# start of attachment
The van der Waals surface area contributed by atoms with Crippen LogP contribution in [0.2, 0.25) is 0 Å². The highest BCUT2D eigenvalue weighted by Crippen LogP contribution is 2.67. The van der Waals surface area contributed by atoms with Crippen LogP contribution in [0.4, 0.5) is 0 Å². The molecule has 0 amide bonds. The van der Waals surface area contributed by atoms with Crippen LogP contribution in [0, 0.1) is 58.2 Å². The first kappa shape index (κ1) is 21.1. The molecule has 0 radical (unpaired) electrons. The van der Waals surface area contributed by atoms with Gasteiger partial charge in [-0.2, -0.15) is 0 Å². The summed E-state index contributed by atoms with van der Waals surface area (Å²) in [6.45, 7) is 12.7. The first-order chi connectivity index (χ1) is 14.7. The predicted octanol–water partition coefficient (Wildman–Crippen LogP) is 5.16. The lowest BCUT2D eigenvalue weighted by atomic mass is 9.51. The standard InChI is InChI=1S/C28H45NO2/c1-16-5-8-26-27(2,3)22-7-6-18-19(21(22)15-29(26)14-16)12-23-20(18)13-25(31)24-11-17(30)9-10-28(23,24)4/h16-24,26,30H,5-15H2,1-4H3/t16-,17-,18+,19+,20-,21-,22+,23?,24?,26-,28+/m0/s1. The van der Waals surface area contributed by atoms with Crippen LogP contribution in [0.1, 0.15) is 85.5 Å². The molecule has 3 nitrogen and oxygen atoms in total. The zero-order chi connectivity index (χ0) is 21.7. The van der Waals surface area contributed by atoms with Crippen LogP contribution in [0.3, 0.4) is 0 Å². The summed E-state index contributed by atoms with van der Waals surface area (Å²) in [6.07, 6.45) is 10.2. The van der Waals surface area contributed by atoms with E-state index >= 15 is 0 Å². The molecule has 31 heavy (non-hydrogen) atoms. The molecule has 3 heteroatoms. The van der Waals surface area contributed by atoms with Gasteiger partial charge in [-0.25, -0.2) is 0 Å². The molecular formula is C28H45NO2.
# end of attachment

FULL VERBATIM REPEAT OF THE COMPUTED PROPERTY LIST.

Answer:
The van der Waals surface area contributed by atoms with Crippen LogP contribution in [0.2, 0.25) is 0 Å². The highest BCUT2D eigenvalue weighted by Crippen LogP contribution is 2.67. The van der Waals surface area contributed by atoms with Crippen LogP contribution in [0.4, 0.5) is 0 Å². The molecule has 0 amide bonds. The van der Waals surface area contributed by atoms with Crippen LogP contribution in [0, 0.1) is 58.2 Å². The first kappa shape index (κ1) is 21.1. The molecule has 0 radical (unpaired) electrons. The van der Waals surface area contributed by atoms with Gasteiger partial charge in [-0.2, -0.15) is 0 Å². The summed E-state index contributed by atoms with van der Waals surface area (Å²) in [6.45, 7) is 12.7. The first-order chi connectivity index (χ1) is 14.7. The predicted octanol–water partition coefficient (Wildman–Crippen LogP) is 5.16. The lowest BCUT2D eigenvalue weighted by atomic mass is 9.51. The standard InChI is InChI=1S/C28H45NO2/c1-16-5-8-26-27(2,3)22-7-6-18-19(21(22)15-29(26)14-16)12-23-20(18)13-25(31)24-11-17(30)9-10-28(23,24)4/h16-24,26,30H,5-15H2,1-4H3/t16-,17-,18+,19+,20-,21-,22+,23?,24?,26-,28+/m0/s1. The van der Waals surface area contributed by atoms with Crippen LogP contribution in [0.1, 0.15) is 85.5 Å². The molecule has 3 nitrogen and oxygen atoms in total. The zero-order chi connectivity index (χ0) is 21.7. The van der Waals surface area contributed by atoms with Crippen LogP contribution in [0.3, 0.4) is 0 Å². The summed E-state index contributed by atoms with van der Waals surface area (Å²) in [6.07, 6.45) is 10.2. The van der Waals surface area contributed by atoms with E-state index >= 15 is 0 Å². The molecule has 31 heavy (non-hydrogen) atoms. The molecule has 3 heteroatoms. The van der Waals surface area contributed by atoms with Gasteiger partial charge in [-0.25, -0.2) is 0 Å². The molecular formula is C28H45NO2.